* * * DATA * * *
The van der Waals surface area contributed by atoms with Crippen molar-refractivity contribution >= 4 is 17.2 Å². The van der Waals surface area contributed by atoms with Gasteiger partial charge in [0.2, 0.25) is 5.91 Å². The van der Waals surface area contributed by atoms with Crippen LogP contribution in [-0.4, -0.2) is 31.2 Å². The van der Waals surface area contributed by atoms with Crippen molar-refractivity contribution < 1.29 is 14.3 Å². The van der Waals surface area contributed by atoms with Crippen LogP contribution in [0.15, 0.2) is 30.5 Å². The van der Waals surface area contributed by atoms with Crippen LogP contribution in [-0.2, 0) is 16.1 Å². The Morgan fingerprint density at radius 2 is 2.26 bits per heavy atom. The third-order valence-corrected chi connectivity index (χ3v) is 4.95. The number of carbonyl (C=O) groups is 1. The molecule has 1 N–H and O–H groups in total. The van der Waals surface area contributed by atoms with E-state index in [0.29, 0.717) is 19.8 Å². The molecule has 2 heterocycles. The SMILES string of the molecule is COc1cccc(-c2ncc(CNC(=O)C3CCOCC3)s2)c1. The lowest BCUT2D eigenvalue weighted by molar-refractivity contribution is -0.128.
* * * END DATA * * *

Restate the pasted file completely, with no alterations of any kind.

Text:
The van der Waals surface area contributed by atoms with Crippen molar-refractivity contribution >= 4 is 17.2 Å². The van der Waals surface area contributed by atoms with Gasteiger partial charge in [0.2, 0.25) is 5.91 Å². The van der Waals surface area contributed by atoms with Crippen LogP contribution in [-0.4, -0.2) is 31.2 Å². The van der Waals surface area contributed by atoms with Crippen molar-refractivity contribution < 1.29 is 14.3 Å². The van der Waals surface area contributed by atoms with Crippen LogP contribution in [0.15, 0.2) is 30.5 Å². The van der Waals surface area contributed by atoms with Crippen LogP contribution in [-0.2, 0) is 16.1 Å². The Morgan fingerprint density at radius 2 is 2.26 bits per heavy atom. The third-order valence-corrected chi connectivity index (χ3v) is 4.95. The number of carbonyl (C=O) groups is 1. The molecule has 1 N–H and O–H groups in total. The van der Waals surface area contributed by atoms with E-state index in [0.29, 0.717) is 19.8 Å². The molecule has 2 heterocycles. The SMILES string of the molecule is COc1cccc(-c2ncc(CNC(=O)C3CCOCC3)s2)c1. The lowest BCUT2D eigenvalue weighted by molar-refractivity contribution is -0.128.